On June 23, 2018, a boys soccer team from Thailand was exploring the Tham Luang cave in Northern Thailand, when heavy rainfall caused the cave to suddenly flood, trapping them inside. Their rescue was spearheaded by British cave diver Richard Stinton and involved the help of additional cave divers, doctors, the Thai and American militaries, as well as plenty of volunteers from around the world.
From the “Free Solo” Oscar-winning documentarians Jimmy Chin and Elizabeth Chai Vasarhelyi is the adventurous tale of the boys’ soccer team in the 2021 film,“The Rescue,” which includes never before seen footage, interviews and recreations of the rescue mission.
Even with so many different people working together, the documentary makes it clear that this rescue’s success was nowhere near inevitable. Uncertainty, specifically how people cope with uncertainty, is one of the most pervasive themes in “The Rescue.” Many people prayed to local deities and spirits for the survival of their children. And although the foreign cave divers are somewhat dismissive of this idea, they too have more secularized rituals for dealing with uncertainty: one of the divers stresses the importance of “positive visualization,” and uses motivational exercises with the kids in order to get their spirits up. These rituals are both vital for the morale of those involved, but also exceptionally fragile. The reality is that during this rescue, nobody — not the children, nor the divers, nor the army — knows whether these kids will make it out of this cave alive.
This uncertainty creates a feeling that harkens back to a time where humans weren’t the apex predators, and lived at the mercy of mother nature’s fickle favor. There is no human enemy in this story, it is purely a challenge of navigating and combating natural processes. And yet, these obstacles of nature still feel nigh insurmountable. The incredible pumps and dams devised by the rescue team to divert water from the cave only lower the water level by a centimeter. The Navy SEALs and soldiers who have gone through the most rigorous physical training of anyone on the planet are completely helpless when trying to navigate the dark, flooded, muddy cave system. Even the doctor who anaesthetizes the children says himself that he is unsure whether he is saving these children or euthanizing them.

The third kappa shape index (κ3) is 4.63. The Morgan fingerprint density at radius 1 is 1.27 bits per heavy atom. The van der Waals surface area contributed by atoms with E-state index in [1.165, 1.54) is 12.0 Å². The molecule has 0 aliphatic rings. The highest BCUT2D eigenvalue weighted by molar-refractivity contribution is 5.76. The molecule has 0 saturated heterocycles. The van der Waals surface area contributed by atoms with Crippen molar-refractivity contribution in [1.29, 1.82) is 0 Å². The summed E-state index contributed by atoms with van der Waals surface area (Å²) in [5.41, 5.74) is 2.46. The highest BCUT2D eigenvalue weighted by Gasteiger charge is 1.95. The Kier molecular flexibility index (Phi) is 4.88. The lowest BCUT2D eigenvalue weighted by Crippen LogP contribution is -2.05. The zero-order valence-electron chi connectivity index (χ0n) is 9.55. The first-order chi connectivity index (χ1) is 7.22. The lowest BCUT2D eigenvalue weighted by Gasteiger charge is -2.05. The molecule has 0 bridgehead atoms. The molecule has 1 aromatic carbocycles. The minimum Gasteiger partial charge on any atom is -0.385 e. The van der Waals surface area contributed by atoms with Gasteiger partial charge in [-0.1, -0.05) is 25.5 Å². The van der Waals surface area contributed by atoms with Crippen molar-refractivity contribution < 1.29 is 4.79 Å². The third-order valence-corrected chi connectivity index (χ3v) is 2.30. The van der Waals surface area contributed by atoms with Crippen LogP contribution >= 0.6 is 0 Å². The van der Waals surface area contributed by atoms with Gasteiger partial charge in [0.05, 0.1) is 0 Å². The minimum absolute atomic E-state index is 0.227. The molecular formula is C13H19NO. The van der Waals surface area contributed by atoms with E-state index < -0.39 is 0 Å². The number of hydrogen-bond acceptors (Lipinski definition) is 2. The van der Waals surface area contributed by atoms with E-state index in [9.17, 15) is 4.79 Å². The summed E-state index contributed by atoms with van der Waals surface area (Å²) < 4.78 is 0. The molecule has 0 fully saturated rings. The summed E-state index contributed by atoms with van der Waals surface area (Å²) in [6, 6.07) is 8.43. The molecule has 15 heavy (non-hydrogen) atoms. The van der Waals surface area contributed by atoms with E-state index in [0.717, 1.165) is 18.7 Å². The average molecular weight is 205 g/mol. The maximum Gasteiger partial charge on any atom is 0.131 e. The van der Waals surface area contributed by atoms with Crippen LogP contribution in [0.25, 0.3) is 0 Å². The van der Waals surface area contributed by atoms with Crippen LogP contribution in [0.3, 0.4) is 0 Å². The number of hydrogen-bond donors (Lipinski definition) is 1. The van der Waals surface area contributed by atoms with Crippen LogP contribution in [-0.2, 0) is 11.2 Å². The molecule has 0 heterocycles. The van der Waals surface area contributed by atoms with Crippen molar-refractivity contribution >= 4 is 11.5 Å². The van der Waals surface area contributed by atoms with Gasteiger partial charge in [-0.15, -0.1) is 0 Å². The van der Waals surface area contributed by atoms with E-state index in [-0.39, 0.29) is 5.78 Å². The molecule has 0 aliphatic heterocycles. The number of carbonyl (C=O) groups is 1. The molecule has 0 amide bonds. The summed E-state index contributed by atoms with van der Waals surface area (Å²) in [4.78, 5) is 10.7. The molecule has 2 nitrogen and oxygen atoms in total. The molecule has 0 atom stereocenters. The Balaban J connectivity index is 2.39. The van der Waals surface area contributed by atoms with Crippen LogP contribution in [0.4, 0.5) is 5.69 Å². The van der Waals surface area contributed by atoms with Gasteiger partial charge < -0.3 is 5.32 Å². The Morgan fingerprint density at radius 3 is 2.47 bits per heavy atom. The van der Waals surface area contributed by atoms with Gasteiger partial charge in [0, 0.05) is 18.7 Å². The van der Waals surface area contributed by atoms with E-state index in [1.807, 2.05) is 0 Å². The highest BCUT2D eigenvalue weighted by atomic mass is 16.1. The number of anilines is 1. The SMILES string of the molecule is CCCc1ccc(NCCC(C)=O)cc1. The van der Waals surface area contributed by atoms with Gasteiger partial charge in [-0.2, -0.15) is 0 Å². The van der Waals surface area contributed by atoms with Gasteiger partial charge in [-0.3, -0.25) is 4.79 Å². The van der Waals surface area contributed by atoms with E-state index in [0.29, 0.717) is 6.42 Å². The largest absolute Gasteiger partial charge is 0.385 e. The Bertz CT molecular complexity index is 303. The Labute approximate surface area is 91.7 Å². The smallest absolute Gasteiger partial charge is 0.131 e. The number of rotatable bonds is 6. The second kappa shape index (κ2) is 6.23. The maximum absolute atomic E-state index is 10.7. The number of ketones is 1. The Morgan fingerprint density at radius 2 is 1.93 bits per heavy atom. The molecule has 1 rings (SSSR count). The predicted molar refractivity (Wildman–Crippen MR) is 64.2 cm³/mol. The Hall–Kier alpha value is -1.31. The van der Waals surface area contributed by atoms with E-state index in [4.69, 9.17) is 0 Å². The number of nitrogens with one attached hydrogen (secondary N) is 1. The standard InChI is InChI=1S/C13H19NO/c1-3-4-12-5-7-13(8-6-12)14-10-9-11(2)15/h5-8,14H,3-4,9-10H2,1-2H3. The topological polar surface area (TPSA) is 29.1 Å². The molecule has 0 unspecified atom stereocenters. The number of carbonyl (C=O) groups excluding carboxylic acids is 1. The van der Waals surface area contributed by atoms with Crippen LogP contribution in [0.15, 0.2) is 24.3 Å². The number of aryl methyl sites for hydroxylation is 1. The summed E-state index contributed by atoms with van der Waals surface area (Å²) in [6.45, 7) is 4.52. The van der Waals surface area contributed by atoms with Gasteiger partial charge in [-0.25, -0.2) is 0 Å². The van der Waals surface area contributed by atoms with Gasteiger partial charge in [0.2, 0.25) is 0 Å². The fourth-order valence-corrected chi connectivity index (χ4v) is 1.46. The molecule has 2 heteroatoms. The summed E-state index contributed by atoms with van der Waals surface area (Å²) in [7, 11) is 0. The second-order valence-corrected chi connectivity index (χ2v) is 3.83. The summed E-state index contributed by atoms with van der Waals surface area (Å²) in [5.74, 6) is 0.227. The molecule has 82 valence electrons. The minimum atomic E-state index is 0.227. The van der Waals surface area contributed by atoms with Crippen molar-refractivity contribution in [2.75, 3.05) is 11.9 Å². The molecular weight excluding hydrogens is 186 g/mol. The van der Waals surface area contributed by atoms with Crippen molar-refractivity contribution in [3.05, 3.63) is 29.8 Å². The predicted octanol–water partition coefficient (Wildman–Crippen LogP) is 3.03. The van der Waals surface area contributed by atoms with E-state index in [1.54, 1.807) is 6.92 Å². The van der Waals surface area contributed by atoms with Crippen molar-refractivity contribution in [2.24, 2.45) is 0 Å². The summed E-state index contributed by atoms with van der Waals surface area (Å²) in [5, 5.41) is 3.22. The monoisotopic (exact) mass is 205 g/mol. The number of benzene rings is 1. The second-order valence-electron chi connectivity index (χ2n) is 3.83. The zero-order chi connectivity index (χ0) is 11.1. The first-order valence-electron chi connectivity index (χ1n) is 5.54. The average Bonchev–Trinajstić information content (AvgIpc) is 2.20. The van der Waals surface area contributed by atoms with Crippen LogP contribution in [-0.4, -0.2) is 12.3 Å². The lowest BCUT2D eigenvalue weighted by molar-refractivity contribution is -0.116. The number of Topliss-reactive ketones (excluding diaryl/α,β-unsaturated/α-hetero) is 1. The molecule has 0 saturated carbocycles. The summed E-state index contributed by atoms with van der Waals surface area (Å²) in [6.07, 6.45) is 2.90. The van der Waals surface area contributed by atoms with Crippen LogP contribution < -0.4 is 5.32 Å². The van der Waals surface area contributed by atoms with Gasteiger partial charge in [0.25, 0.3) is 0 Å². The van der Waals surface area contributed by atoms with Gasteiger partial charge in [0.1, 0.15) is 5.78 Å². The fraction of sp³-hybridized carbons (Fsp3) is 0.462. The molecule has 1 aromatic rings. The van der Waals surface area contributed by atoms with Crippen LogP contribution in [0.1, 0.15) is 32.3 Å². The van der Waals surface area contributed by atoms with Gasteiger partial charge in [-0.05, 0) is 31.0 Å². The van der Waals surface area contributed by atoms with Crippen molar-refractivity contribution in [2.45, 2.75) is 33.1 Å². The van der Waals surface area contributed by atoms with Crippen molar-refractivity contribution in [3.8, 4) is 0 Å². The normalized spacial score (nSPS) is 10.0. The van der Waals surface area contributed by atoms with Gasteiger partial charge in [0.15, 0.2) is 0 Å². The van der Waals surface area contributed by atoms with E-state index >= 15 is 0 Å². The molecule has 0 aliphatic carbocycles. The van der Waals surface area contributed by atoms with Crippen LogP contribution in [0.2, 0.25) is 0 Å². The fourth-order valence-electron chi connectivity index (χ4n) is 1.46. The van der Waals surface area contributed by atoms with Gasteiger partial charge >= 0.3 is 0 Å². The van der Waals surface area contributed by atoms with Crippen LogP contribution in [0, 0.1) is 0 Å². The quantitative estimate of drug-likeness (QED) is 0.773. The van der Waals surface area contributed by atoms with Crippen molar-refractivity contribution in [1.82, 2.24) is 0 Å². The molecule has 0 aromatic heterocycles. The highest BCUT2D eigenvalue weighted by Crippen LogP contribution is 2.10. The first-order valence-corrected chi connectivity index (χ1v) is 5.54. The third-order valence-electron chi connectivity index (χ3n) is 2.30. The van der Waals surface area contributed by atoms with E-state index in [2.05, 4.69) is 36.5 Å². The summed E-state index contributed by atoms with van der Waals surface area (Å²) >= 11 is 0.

One of the things that is made clear throughout the documentary is that cave diving is extremely difficult and unpleasant for the vast majority of people. It requires one to crawl and swim through a cold, dark, cramped and muddy hole. As mentioned previously, most of the Thai Navy SEALs were not able to handle it, one of them even tragically died from asphyxiation during a dive.
However, for a small group of eccentric hobbyists, this activity is not only doable, but enjoyable. These people who stood at the fringes of society for so long, managed to use what made them different in a way that benefits humanity, and they weren’t the only ones.
For as nerve-wracking and harrowing as “The Rescue” is, it is ultimately a story of human triumph. While the success of the rescue was far from inevitable, it still happened. All of these people looked this horrific danger in the face, and pushed through to save the lives of these children, each of them using their own unique skills and prospects to help a common good. In an era where the most conflict is between different groups of people, where the biggest threat to humanity is humanity itself, this act of cooperation feels significant.